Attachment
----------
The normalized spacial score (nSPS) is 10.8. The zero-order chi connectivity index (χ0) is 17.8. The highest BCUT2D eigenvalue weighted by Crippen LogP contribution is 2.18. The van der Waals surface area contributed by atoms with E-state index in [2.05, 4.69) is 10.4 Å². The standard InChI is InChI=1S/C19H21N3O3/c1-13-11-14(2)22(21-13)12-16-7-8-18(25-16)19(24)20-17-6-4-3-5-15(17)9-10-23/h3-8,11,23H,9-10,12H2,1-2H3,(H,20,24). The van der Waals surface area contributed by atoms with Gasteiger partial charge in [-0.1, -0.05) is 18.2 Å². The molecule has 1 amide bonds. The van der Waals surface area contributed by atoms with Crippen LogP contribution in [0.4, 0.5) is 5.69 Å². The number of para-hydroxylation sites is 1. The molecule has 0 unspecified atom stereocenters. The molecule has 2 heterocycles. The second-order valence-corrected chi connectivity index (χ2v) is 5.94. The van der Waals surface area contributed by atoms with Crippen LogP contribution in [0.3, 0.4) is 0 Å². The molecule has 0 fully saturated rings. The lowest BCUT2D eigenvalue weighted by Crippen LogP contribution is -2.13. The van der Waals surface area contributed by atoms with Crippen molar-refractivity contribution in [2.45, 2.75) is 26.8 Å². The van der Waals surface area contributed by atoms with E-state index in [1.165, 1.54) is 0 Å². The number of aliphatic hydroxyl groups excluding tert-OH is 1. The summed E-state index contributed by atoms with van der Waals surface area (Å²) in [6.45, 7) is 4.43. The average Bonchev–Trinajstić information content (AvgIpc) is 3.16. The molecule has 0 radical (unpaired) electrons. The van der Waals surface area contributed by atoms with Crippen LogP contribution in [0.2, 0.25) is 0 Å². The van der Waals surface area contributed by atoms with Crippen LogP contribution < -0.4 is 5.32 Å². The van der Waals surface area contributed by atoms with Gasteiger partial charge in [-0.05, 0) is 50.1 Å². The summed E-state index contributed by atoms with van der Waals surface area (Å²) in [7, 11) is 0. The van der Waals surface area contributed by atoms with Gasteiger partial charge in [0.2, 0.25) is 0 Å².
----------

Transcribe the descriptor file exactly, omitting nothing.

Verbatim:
The normalized spacial score (nSPS) is 10.8. The zero-order chi connectivity index (χ0) is 17.8. The highest BCUT2D eigenvalue weighted by Crippen LogP contribution is 2.18. The van der Waals surface area contributed by atoms with E-state index in [2.05, 4.69) is 10.4 Å². The standard InChI is InChI=1S/C19H21N3O3/c1-13-11-14(2)22(21-13)12-16-7-8-18(25-16)19(24)20-17-6-4-3-5-15(17)9-10-23/h3-8,11,23H,9-10,12H2,1-2H3,(H,20,24). The van der Waals surface area contributed by atoms with Gasteiger partial charge in [-0.1, -0.05) is 18.2 Å². The molecule has 1 amide bonds. The van der Waals surface area contributed by atoms with Crippen LogP contribution in [0.4, 0.5) is 5.69 Å². The number of para-hydroxylation sites is 1. The molecule has 0 unspecified atom stereocenters. The molecule has 2 heterocycles. The second-order valence-corrected chi connectivity index (χ2v) is 5.94. The van der Waals surface area contributed by atoms with Crippen LogP contribution in [0.3, 0.4) is 0 Å². The molecule has 0 fully saturated rings. The lowest BCUT2D eigenvalue weighted by Crippen LogP contribution is -2.13. The van der Waals surface area contributed by atoms with Crippen molar-refractivity contribution in [2.45, 2.75) is 26.8 Å². The van der Waals surface area contributed by atoms with E-state index in [1.165, 1.54) is 0 Å². The number of aliphatic hydroxyl groups excluding tert-OH is 1. The summed E-state index contributed by atoms with van der Waals surface area (Å²) in [6.45, 7) is 4.43. The average Bonchev–Trinajstić information content (AvgIpc) is 3.16. The molecule has 0 radical (unpaired) electrons. The van der Waals surface area contributed by atoms with Crippen LogP contribution in [0.2, 0.25) is 0 Å². The van der Waals surface area contributed by atoms with Crippen LogP contribution < -0.4 is 5.32 Å². The van der Waals surface area contributed by atoms with Gasteiger partial charge in [-0.05, 0) is 50.1 Å². The summed E-state index contributed by atoms with van der Waals surface area (Å²) in [7, 11) is 0. The van der Waals surface area contributed by atoms with Gasteiger partial charge in [0.2, 0.25) is 0 Å².